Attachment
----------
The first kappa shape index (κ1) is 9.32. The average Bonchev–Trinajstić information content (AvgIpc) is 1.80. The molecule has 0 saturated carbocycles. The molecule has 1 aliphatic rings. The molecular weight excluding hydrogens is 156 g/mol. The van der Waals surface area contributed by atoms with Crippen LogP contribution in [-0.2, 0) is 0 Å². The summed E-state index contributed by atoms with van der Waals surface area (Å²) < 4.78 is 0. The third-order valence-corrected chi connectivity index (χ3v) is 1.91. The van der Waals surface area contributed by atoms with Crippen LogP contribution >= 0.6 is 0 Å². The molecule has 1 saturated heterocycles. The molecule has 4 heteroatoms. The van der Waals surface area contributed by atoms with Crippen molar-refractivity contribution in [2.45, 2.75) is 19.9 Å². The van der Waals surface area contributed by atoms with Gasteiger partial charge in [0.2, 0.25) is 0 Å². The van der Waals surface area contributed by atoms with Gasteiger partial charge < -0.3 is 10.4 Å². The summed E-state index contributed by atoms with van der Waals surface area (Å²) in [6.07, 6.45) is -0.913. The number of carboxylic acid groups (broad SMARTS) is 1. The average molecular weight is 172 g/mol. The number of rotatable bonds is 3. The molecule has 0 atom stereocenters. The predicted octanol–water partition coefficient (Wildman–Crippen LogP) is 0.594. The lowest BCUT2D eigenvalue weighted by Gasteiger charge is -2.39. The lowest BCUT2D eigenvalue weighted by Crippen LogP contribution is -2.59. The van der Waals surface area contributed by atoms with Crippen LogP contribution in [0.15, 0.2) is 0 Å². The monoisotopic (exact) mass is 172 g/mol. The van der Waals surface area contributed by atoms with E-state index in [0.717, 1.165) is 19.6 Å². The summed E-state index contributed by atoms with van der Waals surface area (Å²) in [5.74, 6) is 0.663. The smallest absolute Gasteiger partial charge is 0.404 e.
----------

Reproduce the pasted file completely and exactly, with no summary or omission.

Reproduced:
The first kappa shape index (κ1) is 9.32. The average Bonchev–Trinajstić information content (AvgIpc) is 1.80. The molecule has 0 saturated carbocycles. The molecule has 1 aliphatic rings. The molecular weight excluding hydrogens is 156 g/mol. The van der Waals surface area contributed by atoms with Crippen LogP contribution in [-0.2, 0) is 0 Å². The summed E-state index contributed by atoms with van der Waals surface area (Å²) < 4.78 is 0. The third-order valence-corrected chi connectivity index (χ3v) is 1.91. The van der Waals surface area contributed by atoms with Crippen LogP contribution >= 0.6 is 0 Å². The molecule has 1 saturated heterocycles. The molecule has 4 heteroatoms. The van der Waals surface area contributed by atoms with Crippen molar-refractivity contribution in [2.45, 2.75) is 19.9 Å². The van der Waals surface area contributed by atoms with Gasteiger partial charge in [0.2, 0.25) is 0 Å². The van der Waals surface area contributed by atoms with Gasteiger partial charge < -0.3 is 10.4 Å². The summed E-state index contributed by atoms with van der Waals surface area (Å²) in [6.07, 6.45) is -0.913. The number of carboxylic acid groups (broad SMARTS) is 1. The average molecular weight is 172 g/mol. The number of rotatable bonds is 3. The molecule has 0 atom stereocenters. The predicted octanol–water partition coefficient (Wildman–Crippen LogP) is 0.594. The lowest BCUT2D eigenvalue weighted by Gasteiger charge is -2.39. The lowest BCUT2D eigenvalue weighted by Crippen LogP contribution is -2.59. The van der Waals surface area contributed by atoms with Crippen LogP contribution in [0.15, 0.2) is 0 Å². The monoisotopic (exact) mass is 172 g/mol. The van der Waals surface area contributed by atoms with E-state index in [0.717, 1.165) is 19.6 Å². The summed E-state index contributed by atoms with van der Waals surface area (Å²) in [5.74, 6) is 0.663. The smallest absolute Gasteiger partial charge is 0.404 e.